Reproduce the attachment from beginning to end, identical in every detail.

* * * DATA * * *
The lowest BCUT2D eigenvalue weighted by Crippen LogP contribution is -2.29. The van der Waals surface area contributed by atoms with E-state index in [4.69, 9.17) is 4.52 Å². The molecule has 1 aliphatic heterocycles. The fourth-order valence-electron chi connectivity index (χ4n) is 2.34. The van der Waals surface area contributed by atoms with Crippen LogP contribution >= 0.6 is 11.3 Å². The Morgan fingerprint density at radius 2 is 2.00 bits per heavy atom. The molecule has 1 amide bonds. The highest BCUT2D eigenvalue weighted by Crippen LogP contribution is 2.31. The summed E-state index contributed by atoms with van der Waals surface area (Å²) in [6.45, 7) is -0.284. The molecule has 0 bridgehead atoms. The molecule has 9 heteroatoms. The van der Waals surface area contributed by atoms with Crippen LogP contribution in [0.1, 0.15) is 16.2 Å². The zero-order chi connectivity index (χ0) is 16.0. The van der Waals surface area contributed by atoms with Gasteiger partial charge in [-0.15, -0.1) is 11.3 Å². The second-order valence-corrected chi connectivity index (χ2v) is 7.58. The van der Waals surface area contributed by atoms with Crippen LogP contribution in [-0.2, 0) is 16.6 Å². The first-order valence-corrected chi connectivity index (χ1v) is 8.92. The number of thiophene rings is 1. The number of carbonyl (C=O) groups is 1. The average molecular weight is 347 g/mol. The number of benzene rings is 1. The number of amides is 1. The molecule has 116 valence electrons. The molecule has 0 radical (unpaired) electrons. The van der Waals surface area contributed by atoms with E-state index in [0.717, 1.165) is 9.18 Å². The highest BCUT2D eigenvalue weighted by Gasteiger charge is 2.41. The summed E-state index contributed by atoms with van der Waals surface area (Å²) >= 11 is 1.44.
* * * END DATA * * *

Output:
The lowest BCUT2D eigenvalue weighted by Crippen LogP contribution is -2.29. The van der Waals surface area contributed by atoms with E-state index in [4.69, 9.17) is 4.52 Å². The molecule has 1 aliphatic heterocycles. The fourth-order valence-electron chi connectivity index (χ4n) is 2.34. The van der Waals surface area contributed by atoms with Crippen LogP contribution >= 0.6 is 11.3 Å². The Morgan fingerprint density at radius 2 is 2.00 bits per heavy atom. The molecule has 1 amide bonds. The highest BCUT2D eigenvalue weighted by Crippen LogP contribution is 2.31. The summed E-state index contributed by atoms with van der Waals surface area (Å²) in [6.45, 7) is -0.284. The molecule has 0 bridgehead atoms. The molecule has 9 heteroatoms. The van der Waals surface area contributed by atoms with Crippen LogP contribution in [0.1, 0.15) is 16.2 Å². The zero-order chi connectivity index (χ0) is 16.0. The van der Waals surface area contributed by atoms with Gasteiger partial charge in [-0.15, -0.1) is 11.3 Å². The second-order valence-corrected chi connectivity index (χ2v) is 7.58. The van der Waals surface area contributed by atoms with Crippen LogP contribution in [-0.2, 0) is 16.6 Å². The first-order valence-corrected chi connectivity index (χ1v) is 8.92. The number of thiophene rings is 1. The number of carbonyl (C=O) groups is 1. The average molecular weight is 347 g/mol. The number of benzene rings is 1. The number of amides is 1. The molecule has 116 valence electrons. The molecule has 0 radical (unpaired) electrons. The van der Waals surface area contributed by atoms with E-state index in [0.717, 1.165) is 9.18 Å². The highest BCUT2D eigenvalue weighted by Gasteiger charge is 2.41. The summed E-state index contributed by atoms with van der Waals surface area (Å²) >= 11 is 1.44.